Posted by The Danville Towne Fool, a resident of another community, on Apr 1, 2008 at 7:28 am
Danville was listed at No. 69. Other California cities were Marina del Rey (4), American Canyon (11), Novato (16), Carlsbad (32), San Jose (66) and San Luis Opispo (78).
This is on a scale that puts Napa Junction, now known as American Canyon, aka Lombard, at #11. Have you ever been to Lombard? Such tomfoolery on this day of all days suggests that ODDs, a Saloom for Fools will be opening in Danville soon.
Posted by Bert Martin, a resident of the Danville neighborhood, on Apr 1, 2008 at 10:39 am
Sadly, Danville should be ranked for small business failures. In my experience as an investor, I have had to close or move businesses in Danville due to the lack of downtown draw. Danville's downtown lacks anchor stores that create volume traffic for new retail and commercial companies.
Danville's economic development efforts need to address anchor stores and attractions including a much-needed hotel.
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Posted by Mark Grant, a resident of the Danville neighborhood, on Apr 1, 2008 at 5:22 pm
I am amazed that any magazine would publish such a result unless some PR person promoted inclusion. As Bert noted, there are no anchors for downtown business and the local chamber has not been inviting to creating such anchor retail and attractions, especially a hotel/meeting facilities.
Our downtown does not warrant new investment in small retail and commercial operations until such time as a master plan for overall economic development of anchor retail and attractions can be positioned in our primary corridors.
I love Danville and support economic development,
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Posted by Hal Bailey, a resident of another community, on Apr 2, 2008 at 9:09 am
Dear Danville neighbors,
Fortune small business magazine, www.fsb.com, is a publication of Fortune, CNN and Money.
Commentary by FSB: Population: 45,093
Pro: Easy access to San Francisco
Con: High home prices
Gold Rush money helped create Danville back in the mid-1850s; for some entrepreneurs opportunity lives on today in California's East Bay, a region that offers a variety of economic incentive programs. Danville, a quaint, historic town, is home to many small companies with five or fewer employees. Neighboring San Ramon hosts several large corporate offices, such as those for AT&T and Chevron. Local businesses serve a wealthy and well-educated population: 59% hold at least a bachelor's degree in Danville; 54% in San Ramon.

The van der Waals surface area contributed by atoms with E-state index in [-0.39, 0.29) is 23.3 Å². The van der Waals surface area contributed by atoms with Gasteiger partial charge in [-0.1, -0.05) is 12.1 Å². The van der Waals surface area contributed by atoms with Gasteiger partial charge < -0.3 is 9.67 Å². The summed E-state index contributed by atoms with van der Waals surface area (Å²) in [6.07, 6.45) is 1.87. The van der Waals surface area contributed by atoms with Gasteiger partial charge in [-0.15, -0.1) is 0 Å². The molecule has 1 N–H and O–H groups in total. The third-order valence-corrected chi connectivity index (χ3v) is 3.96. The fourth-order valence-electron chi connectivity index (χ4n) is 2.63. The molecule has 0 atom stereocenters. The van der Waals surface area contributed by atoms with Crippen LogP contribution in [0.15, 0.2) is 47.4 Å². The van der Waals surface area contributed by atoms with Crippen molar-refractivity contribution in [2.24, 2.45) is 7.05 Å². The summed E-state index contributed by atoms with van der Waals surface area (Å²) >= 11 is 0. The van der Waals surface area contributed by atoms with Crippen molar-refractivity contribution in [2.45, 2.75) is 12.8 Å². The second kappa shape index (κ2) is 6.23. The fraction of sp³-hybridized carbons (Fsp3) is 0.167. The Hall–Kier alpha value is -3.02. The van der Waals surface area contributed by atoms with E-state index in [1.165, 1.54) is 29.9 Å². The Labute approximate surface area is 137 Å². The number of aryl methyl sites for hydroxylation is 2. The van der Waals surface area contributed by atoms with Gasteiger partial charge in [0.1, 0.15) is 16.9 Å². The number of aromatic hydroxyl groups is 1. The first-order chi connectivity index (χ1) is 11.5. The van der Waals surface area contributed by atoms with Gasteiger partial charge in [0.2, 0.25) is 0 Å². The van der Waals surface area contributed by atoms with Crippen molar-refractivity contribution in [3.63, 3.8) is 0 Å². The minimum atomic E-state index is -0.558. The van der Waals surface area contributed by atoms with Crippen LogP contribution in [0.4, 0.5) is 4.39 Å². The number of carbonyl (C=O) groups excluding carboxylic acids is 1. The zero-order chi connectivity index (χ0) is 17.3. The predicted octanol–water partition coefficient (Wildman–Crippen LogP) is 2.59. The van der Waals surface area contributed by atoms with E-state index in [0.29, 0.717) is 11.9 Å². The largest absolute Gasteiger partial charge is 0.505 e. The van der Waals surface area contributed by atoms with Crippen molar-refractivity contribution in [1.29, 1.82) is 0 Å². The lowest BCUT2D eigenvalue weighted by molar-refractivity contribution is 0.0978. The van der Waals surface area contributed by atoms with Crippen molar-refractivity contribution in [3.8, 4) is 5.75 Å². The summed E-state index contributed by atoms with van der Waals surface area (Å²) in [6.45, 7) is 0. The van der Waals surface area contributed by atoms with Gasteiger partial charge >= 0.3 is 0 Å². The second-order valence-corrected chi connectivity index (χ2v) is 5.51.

As is the case with many towns and cities in the region, real estate doesn't come cheap: houses in Danville sold at a whopping median price of $907,000 in 2006 ($710,000 in San Ramon). But Danville entrepreneurs seem to be putting their homes to good use - a survey run by the town council found that many businesses are run out of the home. With its many parks, wineries, museums, and quaint downtown, residents might prefer to stick around town during their off hours. But those seeking more can make an easy getaway: Two international airports lie within a 30-mile radius, and San Francisco is a mere 33 miles away on the BART, the Bay area's commuter train.
Review of article will illustrate inaccuracies in the commentary and lack of primary reasons for a positive business climate.
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Posted by Dana in Danville, a resident of the Danville neighborhood, on Apr 2, 2008 at 12:15 pm
Posted with permission of the author
Danville downtown is an excellent place for retail, commercial and professional businesses. Our business people work together to create a personal welcome to all. Our Town and its business people are working hard to increase the uniqueness of our retail and hospitality for visitors. We have seen a large increase in tourists coming to downtown to enjoy the small town feel and fun of shopping and dining.
We are not done yet!
We accept the challenge of more anchors like Trader Joe's. We share support for a small, inviting hotel. Most of all, we thank you for your interests and challenges because it will make Danville's business community better able to serve you.
Dana, in Danville
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Posted by Ralph in Danville, a resident of another community, on Apr 7, 2008 at 7:43 am
Dear OX and neighbors,
Danville is a hodge podge of commercial development and business operations. Remnants of long ago clutter the downtown and do not offer rational staging for commercial and retail operations. Poor parking configurations limit the invitation to visit downtown Danville. Creekside, as an important downtown attraction is undeveloped and not accessable. The lack of anchors including a hotel is primary cause for a limited business climate.
I am frankly surprised that FORTUNE Small Business would have considered Danville in the top 100 or even 1000.
Posted by Oxymo Ron, a resident of another community, on Apr 9, 2008 at 3:48 pm
Dear Ms. Onymous
If Alamo actually existed as a community and not as an oxymoron, we might be shades of green. But, alas, it will be your definition that makes that jealousy or our stomach condition.
Admittedly, as most of our neighbors enjoy the exceptional hospitality and shopping of Walnut Creek, few among Alamo neighbors spend time considering Danville. With that being said, Danville old town has its own charm and exceptional potential for creekside walkways and hospitality and much more.